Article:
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Crime stories and other writings (edition 2001)

by Dashiell Hammett

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257244,720 (4.35)1
Member:bjuhl
Title:Crime stories and other writings
Authors:Dashiell Hammett
Info:New York : Distributed to the trade in the U.S. by Penguin Putnam, c2001.
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Crime Stories & Other Writings by Dashiell Hammett

  1. 00
    The Complete Slayers: Fast One and the Complete Short Stories of Paul Cain by Paul Cain (Thomas64)
    Thomas64: Paul Cain and Hammett were two of the major Black Mask writers.
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THE MALTESE FALCON
July 11, 2017

I'm not a big fan of Hammett, but I revisited this as my daughter was reading it for a RL book club. I can never remember the actual story here. Now I know why. There isn't a particle of story in it. A few people get bumped off, a lot of dumb slang gets thrown about, and a woman acts like a complete ninny. Pages and pages are spent in pointless argument about how to go about something, neither side presenting any new reasons for "doing it my way". I like me a good noir novel; this one failed to establish the atmosphere for me. I love a fine hard-boiled detective, but Sam Spade has nothing to love. Sorry to trash a classic, but I'm not impressed. Also, there's the misogyny, and the fairly distasteful representation of homosexuals.
  laytonwoman3rd | Aug 5, 2017 |
This is a collection primarily of short stories. There are a few other items (chiefly an early draft of what became "The Thin Man"), but the vast majority of the book is stories.

I enjoyed the ones starring The Continental Op. Hammett's spare, detached style suited that character's voice. However, the voice doesn't change when the protagonist does. In fact, I'd go so far as to say that the protagonist doesn't really change much - they don't tend to vary much in personality, although there are differences in surface characteristics. I found this jarring, and several times was unpleasantly jerked out of the story by the realization that what I was reading was not a Continental Op story.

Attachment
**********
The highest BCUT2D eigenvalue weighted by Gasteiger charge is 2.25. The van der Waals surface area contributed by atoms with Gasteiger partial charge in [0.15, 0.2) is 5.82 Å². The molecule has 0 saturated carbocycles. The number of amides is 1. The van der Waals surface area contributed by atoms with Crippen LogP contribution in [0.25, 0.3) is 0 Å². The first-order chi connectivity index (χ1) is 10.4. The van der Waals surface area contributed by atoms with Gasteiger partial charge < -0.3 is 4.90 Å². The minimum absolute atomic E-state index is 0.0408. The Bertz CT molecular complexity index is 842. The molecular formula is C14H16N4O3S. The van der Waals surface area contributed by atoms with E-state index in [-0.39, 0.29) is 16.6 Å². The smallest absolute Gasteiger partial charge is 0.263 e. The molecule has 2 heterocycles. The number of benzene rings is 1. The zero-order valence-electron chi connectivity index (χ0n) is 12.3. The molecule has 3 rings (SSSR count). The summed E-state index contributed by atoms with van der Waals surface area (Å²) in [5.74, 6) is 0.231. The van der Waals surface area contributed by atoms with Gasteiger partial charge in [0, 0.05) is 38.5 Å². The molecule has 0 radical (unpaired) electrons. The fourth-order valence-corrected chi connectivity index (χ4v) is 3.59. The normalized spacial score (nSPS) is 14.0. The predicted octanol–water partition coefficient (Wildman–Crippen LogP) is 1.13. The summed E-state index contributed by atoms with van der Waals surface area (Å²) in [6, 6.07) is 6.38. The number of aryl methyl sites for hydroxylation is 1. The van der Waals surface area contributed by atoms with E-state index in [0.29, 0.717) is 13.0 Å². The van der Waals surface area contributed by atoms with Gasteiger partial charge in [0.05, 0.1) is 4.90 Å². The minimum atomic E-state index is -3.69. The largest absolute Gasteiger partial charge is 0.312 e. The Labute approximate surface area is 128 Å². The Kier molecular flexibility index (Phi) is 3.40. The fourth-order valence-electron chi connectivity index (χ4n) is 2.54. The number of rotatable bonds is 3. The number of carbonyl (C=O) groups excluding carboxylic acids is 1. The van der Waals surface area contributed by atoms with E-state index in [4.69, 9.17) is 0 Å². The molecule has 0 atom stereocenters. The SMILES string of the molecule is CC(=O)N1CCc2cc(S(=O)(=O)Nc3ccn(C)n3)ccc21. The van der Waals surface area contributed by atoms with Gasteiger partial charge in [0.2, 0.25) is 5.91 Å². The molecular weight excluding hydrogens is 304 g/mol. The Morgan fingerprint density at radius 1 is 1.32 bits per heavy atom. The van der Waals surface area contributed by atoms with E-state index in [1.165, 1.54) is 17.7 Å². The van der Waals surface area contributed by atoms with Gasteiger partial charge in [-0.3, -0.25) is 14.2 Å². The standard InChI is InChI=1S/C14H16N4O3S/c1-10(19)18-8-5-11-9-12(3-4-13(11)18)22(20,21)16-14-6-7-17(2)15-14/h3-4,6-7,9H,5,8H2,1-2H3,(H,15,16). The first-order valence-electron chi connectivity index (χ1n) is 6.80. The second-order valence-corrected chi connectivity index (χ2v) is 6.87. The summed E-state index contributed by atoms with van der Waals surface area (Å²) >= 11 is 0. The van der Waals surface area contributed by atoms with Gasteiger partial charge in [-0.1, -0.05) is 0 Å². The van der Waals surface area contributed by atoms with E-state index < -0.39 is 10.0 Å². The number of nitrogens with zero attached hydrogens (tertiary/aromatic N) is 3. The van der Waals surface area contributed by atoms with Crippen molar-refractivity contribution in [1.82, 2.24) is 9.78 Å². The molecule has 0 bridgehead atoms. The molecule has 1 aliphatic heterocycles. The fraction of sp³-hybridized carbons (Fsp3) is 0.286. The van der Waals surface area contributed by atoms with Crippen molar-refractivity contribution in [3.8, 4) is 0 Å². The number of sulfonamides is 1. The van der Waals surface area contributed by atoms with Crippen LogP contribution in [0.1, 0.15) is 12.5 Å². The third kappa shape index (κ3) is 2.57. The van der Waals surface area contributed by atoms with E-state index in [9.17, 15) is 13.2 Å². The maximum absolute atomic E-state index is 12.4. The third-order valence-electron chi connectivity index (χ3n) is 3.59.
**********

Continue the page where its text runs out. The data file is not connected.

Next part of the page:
Those stories build a consistent world, existing in the seedy underworld of San Francisco. There are recurring characters and locations, things fit in well together. Hammett's world building is first rate. He also constructs real detective stories. There are clues, and the Continental Op figures things out, based (mostly) on material actually present on the page.

Worth reading, but I'll be looking for his novels next, rather than more short stories. ( )
1 vote teckelvik | Jun 2, 2010 |
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In the stories and novellas he wrote for Black Mask and other pulp magazines in the 1920s and 1930s, Dashiell Hammett took the detective story and turned it into a medium for capturing the jarring textures and revved-up cadences of modern American life. In this volume, The Library of America collects the finest of these stories: 24 in all, along with some revealing essays and an earlier version of his novel The Thin Man. Mixing melodramatic panache and poker-faced comedy, a sensitivity to place and a perceptive grasp of social conflict, Hammett's stories are hard-edged entertainments for an era of headlong change and extravagant violence. For the heroic sagas of earlier eras Hammett substituted the up-tempo, devious, sometimes nearly nihilistic exploits of con men and blackmailers, fake spiritualists and thieving politicians, slumming socialites and deadpan assassins. As a guide through this underworld he created the Continental Op, the nameless, laconic detective, world-weary and unblinking, who serves as protagonist of most of these stories. The deliberately unheroic Op is separated only by his code of professionalism from the brutality and corruption that run rampant in stories such as "Zigzags of Treachery," "Dead Yellow Women," "Fly Paper," and "$106,000 Blood Money." Hammett's years of experience as a Pinkerton detective give even his most outlandishly plotted mysteries a gritty credibility, and his intimate knowledge of San Francisco made him the perfect chronicler of that city's waterfronts, back alleys, police stations, and luxury hotels. By connecting crime fiction to the realities of American streets and American speech, his Black Mask stories opened up new vistas for generations of writers and readers. In the most comprehensive collection of his stories ever published, read the Hammett you've never read: reprinted here for the first time are the texts that originally appeared in the 1920's & 1930's pulps, without the cuts & revisions introduced by later editors. Also included are revealing essays & an early version of the novel The Thin Man.… (more)

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